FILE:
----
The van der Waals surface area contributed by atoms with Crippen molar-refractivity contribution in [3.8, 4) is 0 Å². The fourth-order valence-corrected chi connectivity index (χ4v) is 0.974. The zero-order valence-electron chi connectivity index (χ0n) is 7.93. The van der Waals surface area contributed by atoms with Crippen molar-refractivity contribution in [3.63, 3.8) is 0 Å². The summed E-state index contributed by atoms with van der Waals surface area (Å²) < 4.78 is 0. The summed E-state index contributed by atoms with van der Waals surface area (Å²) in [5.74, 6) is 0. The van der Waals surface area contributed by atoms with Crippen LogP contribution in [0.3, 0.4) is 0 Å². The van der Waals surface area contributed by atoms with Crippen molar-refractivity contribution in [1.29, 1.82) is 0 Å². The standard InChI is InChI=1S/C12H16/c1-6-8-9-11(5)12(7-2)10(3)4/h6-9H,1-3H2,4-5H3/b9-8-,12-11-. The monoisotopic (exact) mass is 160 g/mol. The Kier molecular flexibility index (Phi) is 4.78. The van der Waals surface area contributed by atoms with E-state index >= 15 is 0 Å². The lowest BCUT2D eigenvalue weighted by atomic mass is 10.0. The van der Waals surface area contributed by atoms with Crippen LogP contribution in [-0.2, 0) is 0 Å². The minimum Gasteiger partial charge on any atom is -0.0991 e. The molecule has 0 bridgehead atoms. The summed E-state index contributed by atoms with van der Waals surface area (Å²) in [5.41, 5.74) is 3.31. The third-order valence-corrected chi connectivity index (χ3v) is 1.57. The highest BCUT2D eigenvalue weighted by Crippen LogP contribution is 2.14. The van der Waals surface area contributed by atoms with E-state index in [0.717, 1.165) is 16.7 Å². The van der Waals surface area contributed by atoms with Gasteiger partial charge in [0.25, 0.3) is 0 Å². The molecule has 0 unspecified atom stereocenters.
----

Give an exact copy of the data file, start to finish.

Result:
The van der Waals surface area contributed by atoms with Crippen molar-refractivity contribution in [3.8, 4) is 0 Å². The fourth-order valence-corrected chi connectivity index (χ4v) is 0.974. The zero-order valence-electron chi connectivity index (χ0n) is 7.93. The van der Waals surface area contributed by atoms with Crippen molar-refractivity contribution in [3.63, 3.8) is 0 Å². The summed E-state index contributed by atoms with van der Waals surface area (Å²) < 4.78 is 0. The summed E-state index contributed by atoms with van der Waals surface area (Å²) in [5.74, 6) is 0. The van der Waals surface area contributed by atoms with Crippen LogP contribution in [0.3, 0.4) is 0 Å². The van der Waals surface area contributed by atoms with Crippen molar-refractivity contribution in [1.29, 1.82) is 0 Å². The standard InChI is InChI=1S/C12H16/c1-6-8-9-11(5)12(7-2)10(3)4/h6-9H,1-3H2,4-5H3/b9-8-,12-11-. The monoisotopic (exact) mass is 160 g/mol. The Kier molecular flexibility index (Phi) is 4.78. The van der Waals surface area contributed by atoms with E-state index >= 15 is 0 Å². The lowest BCUT2D eigenvalue weighted by atomic mass is 10.0. The van der Waals surface area contributed by atoms with Crippen LogP contribution in [-0.2, 0) is 0 Å². The minimum Gasteiger partial charge on any atom is -0.0991 e. The molecule has 0 bridgehead atoms. The summed E-state index contributed by atoms with van der Waals surface area (Å²) in [5.41, 5.74) is 3.31. The third-order valence-corrected chi connectivity index (χ3v) is 1.57. The highest BCUT2D eigenvalue weighted by Crippen LogP contribution is 2.14. The van der Waals surface area contributed by atoms with E-state index in [0.717, 1.165) is 16.7 Å². The van der Waals surface area contributed by atoms with Gasteiger partial charge in [0.25, 0.3) is 0 Å². The molecule has 0 unspecified atom stereocenters.